I'm excited to report that some happy newlyweds have been created. I was asked to help out with some flowers for the wedding, and want to share one of my projects with you. To help decorate the festivities, or more specifically, the bridesmaids, I made two pomander balls.
I've made pomander balls before. Usually with premade netted floral foam bases which make things a real breeze. But with a, shall I say, miscommunication during the ordering process, said premade bases were not available come creation time. Well, let's just say I used this as an opportunity to construct some bases from sort of scratch. Luckily I had some floral foam spheres lying around from a previous wedding. All I needed was some netting and tape. I had the tape. I found the netting at a garden store. SO, if you too find yourself in a pomander bind without a premade netted base, check the following:
1. Bird Block netting. 2. Floral foam spheres. 3. Oasis waterproof tape. 4. Lay the ball over the netting. Cut a square of netting which should just fit around the ball. 5. Wrap the netting around the ball. Try not to double layer as this will make it difficult to push the stems through. 6. Twist the outer edges and wrap with tape to secure the netting. Clip off the extra netting that extends beyond the tape.
7. Once I had made the bases, I filled the bathtub with a bit of water. I placed the spheres on the surface of the water. Never push floral foam under the water. It has little channels inside that will suck up the water. Pushing them under usually leads to dry centers which you won't know about unless you cut into them. You'll know when they're ready, they'll be heavy and darker in color. I started sticking in some stems, and quickly realized the pomanders were going to be GIGANTIC. My spheres were too large (about the size of a soft ball). This size may have worked with different flowers, but I was using hydrangea which can't be clipped close to the blossom. So, as you can see, I undid the netting and sheared down the foam. 8. I re-wrapped the netting then started again. Tip! Use a bbq skewer to do a little pre tunneling. Often times the stems will bend or break if they are doing the initial piercing. 9. Lavender (which I didn't use much of). 10. Sweet pea. 11. Hydrangea (I also used carnations which are incredible for pomanders). 12. Pomanders!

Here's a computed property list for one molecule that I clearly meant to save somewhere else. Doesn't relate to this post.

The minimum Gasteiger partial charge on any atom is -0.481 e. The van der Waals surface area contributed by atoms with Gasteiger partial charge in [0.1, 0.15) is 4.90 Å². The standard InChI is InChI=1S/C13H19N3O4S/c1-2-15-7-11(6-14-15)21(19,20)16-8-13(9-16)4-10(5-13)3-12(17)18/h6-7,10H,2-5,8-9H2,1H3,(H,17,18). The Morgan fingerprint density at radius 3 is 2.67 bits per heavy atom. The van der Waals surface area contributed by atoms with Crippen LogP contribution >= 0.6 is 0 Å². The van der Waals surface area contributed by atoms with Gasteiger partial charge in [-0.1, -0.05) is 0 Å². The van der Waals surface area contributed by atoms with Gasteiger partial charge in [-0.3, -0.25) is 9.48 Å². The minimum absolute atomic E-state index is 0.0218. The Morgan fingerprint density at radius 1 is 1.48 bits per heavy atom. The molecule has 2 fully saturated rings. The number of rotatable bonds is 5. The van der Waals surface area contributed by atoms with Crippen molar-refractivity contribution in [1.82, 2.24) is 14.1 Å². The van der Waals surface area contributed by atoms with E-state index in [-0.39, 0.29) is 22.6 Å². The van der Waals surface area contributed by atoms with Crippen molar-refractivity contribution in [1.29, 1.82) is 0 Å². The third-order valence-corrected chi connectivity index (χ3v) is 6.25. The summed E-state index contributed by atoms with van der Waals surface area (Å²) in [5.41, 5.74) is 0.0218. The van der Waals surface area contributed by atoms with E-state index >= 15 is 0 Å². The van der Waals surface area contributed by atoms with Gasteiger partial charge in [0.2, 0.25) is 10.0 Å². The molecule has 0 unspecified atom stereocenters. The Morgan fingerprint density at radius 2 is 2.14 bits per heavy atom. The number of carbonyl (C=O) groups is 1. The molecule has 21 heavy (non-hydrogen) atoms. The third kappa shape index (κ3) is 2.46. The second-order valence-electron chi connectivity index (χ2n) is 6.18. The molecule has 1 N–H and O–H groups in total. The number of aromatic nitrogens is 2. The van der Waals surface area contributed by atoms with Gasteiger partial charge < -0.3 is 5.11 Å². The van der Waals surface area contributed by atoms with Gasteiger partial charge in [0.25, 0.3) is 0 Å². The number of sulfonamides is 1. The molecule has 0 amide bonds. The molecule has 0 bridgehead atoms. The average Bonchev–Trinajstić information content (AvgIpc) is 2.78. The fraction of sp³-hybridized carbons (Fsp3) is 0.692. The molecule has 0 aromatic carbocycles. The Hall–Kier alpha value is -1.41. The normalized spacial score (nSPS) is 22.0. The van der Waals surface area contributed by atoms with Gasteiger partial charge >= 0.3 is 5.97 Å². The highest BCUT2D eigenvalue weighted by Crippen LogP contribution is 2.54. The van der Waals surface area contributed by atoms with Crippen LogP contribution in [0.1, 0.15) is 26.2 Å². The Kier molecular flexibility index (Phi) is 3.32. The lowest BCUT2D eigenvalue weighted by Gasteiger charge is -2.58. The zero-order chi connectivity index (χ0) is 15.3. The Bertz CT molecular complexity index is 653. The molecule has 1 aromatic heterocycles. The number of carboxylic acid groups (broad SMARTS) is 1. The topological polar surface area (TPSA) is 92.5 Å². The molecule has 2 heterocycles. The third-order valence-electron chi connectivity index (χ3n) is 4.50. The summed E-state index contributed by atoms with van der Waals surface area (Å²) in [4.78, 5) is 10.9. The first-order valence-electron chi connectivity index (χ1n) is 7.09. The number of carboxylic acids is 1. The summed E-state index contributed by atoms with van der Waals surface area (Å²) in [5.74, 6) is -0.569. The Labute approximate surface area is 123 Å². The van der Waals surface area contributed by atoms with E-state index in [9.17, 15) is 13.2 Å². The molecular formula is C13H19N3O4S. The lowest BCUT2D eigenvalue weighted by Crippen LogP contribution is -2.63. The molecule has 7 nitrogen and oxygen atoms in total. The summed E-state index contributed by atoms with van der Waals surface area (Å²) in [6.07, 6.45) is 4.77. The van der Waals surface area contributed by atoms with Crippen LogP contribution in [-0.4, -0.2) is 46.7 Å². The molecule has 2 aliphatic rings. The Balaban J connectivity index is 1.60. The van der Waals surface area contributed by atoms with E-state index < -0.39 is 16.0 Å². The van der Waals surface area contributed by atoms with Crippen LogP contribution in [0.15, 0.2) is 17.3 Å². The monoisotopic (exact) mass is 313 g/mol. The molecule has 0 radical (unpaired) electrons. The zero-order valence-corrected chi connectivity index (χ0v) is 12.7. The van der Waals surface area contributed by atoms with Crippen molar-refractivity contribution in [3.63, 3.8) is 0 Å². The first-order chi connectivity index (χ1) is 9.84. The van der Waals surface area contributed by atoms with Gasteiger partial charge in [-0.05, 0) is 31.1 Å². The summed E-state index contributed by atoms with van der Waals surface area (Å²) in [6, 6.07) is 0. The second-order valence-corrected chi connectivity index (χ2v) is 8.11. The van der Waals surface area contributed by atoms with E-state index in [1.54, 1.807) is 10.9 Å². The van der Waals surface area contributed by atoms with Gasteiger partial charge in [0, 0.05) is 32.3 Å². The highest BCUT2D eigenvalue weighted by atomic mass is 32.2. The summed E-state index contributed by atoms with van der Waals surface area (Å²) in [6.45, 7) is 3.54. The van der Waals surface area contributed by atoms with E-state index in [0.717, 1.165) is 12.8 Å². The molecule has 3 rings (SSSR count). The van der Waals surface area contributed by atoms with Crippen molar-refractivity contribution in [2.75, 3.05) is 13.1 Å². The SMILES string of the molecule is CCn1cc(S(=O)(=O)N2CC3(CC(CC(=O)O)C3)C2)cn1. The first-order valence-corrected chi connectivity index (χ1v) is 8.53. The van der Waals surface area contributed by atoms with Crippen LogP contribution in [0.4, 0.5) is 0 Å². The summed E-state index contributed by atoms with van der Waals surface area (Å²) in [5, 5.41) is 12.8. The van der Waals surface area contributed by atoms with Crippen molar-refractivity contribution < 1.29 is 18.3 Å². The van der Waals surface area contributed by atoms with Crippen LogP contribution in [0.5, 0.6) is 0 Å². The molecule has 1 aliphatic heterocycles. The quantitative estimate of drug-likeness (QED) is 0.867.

Once finished, I cut some satin ribbon. I found one of the places the tape came together in the netting and laced the ribbon through, tying it off to create a loop for the bridesmaids to carry them with. Voila! Here she is in action, along with the bride's bouquet:
Pomanders can also be used as non-human hanging decorations. I've made them for trees and wedding arches in the past, but I especially enjoy them in place of bridesmaids bouquets.
So there you have it! Go for the premade bases. But if you can't find them, now you know what to do!